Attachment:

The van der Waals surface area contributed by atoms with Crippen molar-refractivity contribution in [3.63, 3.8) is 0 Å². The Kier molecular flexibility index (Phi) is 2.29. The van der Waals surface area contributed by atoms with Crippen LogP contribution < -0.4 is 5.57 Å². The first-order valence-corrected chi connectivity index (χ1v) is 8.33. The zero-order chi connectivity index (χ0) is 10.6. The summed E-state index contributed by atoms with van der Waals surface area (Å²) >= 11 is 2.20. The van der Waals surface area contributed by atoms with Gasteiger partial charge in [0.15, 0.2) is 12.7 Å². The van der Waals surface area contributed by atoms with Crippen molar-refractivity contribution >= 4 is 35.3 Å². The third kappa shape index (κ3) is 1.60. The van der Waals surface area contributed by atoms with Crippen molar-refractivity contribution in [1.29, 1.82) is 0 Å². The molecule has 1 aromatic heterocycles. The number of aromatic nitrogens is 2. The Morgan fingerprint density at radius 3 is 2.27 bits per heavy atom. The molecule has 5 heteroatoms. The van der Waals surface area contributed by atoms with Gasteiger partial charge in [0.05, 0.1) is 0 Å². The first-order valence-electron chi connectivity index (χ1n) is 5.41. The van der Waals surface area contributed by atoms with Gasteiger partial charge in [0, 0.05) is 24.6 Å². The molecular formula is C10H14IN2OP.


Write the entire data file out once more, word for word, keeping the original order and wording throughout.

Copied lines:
The van der Waals surface area contributed by atoms with Crippen molar-refractivity contribution in [3.63, 3.8) is 0 Å². The Kier molecular flexibility index (Phi) is 2.29. The van der Waals surface area contributed by atoms with Crippen LogP contribution < -0.4 is 5.57 Å². The first-order valence-corrected chi connectivity index (χ1v) is 8.33. The zero-order chi connectivity index (χ0) is 10.6. The summed E-state index contributed by atoms with van der Waals surface area (Å²) >= 11 is 2.20. The van der Waals surface area contributed by atoms with Gasteiger partial charge in [0.15, 0.2) is 12.7 Å². The van der Waals surface area contributed by atoms with Crippen molar-refractivity contribution >= 4 is 35.3 Å². The third kappa shape index (κ3) is 1.60. The van der Waals surface area contributed by atoms with Crippen molar-refractivity contribution in [1.29, 1.82) is 0 Å². The molecule has 1 aromatic heterocycles. The number of aromatic nitrogens is 2. The Morgan fingerprint density at radius 3 is 2.27 bits per heavy atom. The molecule has 5 heteroatoms. The van der Waals surface area contributed by atoms with Gasteiger partial charge in [0.05, 0.1) is 0 Å². The first-order valence-electron chi connectivity index (χ1n) is 5.41. The van der Waals surface area contributed by atoms with Gasteiger partial charge in [0, 0.05) is 24.6 Å². The molecular formula is C10H14IN2OP.